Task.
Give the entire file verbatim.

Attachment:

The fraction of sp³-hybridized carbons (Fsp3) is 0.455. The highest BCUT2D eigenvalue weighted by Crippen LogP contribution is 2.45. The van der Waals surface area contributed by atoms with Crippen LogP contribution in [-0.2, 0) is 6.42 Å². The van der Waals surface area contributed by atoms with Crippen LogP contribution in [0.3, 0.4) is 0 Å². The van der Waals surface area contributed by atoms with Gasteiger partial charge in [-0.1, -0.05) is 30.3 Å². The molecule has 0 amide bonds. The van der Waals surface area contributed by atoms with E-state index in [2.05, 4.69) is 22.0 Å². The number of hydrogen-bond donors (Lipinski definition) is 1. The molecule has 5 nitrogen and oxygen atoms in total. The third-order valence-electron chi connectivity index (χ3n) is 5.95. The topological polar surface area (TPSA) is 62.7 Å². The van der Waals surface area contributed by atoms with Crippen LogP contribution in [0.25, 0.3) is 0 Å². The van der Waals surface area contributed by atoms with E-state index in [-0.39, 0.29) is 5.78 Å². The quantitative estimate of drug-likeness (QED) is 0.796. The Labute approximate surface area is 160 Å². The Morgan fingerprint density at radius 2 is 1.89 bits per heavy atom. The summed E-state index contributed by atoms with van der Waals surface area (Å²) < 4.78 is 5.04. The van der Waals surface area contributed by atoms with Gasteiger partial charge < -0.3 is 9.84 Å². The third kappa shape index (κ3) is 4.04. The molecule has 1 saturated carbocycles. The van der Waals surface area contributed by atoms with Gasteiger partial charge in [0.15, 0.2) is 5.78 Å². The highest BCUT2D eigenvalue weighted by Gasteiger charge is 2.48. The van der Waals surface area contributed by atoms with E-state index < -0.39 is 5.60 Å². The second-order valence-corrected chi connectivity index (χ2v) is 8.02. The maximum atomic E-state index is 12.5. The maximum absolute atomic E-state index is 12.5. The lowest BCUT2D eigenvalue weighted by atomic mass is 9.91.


The fraction of sp³-hybridized carbons (Fsp3) is 0.455. The highest BCUT2D eigenvalue weighted by Crippen LogP contribution is 2.45. The van der Waals surface area contributed by atoms with Crippen LogP contribution in [-0.2, 0) is 6.42 Å². The van der Waals surface area contributed by atoms with Crippen LogP contribution in [0.3, 0.4) is 0 Å². The van der Waals surface area contributed by atoms with Gasteiger partial charge in [-0.1, -0.05) is 30.3 Å². The molecule has 0 amide bonds. The van der Waals surface area contributed by atoms with E-state index in [2.05, 4.69) is 22.0 Å². The number of hydrogen-bond donors (Lipinski definition) is 1. The molecule has 5 nitrogen and oxygen atoms in total. The third-order valence-electron chi connectivity index (χ3n) is 5.95. The topological polar surface area (TPSA) is 62.7 Å². The van der Waals surface area contributed by atoms with Crippen LogP contribution in [0.25, 0.3) is 0 Å². The van der Waals surface area contributed by atoms with E-state index in [-0.39, 0.29) is 5.78 Å². The quantitative estimate of drug-likeness (QED) is 0.796. The Labute approximate surface area is 160 Å². The Morgan fingerprint density at radius 2 is 1.89 bits per heavy atom. The summed E-state index contributed by atoms with van der Waals surface area (Å²) < 4.78 is 5.04. The van der Waals surface area contributed by atoms with Gasteiger partial charge < -0.3 is 9.84 Å². The third kappa shape index (κ3) is 4.04. The molecule has 1 saturated carbocycles. The van der Waals surface area contributed by atoms with Gasteiger partial charge in [0.15, 0.2) is 5.78 Å². The highest BCUT2D eigenvalue weighted by Gasteiger charge is 2.48. The van der Waals surface area contributed by atoms with E-state index < -0.39 is 5.60 Å². The second-order valence-corrected chi connectivity index (χ2v) is 8.02. The maximum atomic E-state index is 12.5. The maximum absolute atomic E-state index is 12.5. The lowest BCUT2D eigenvalue weighted by atomic mass is 9.91.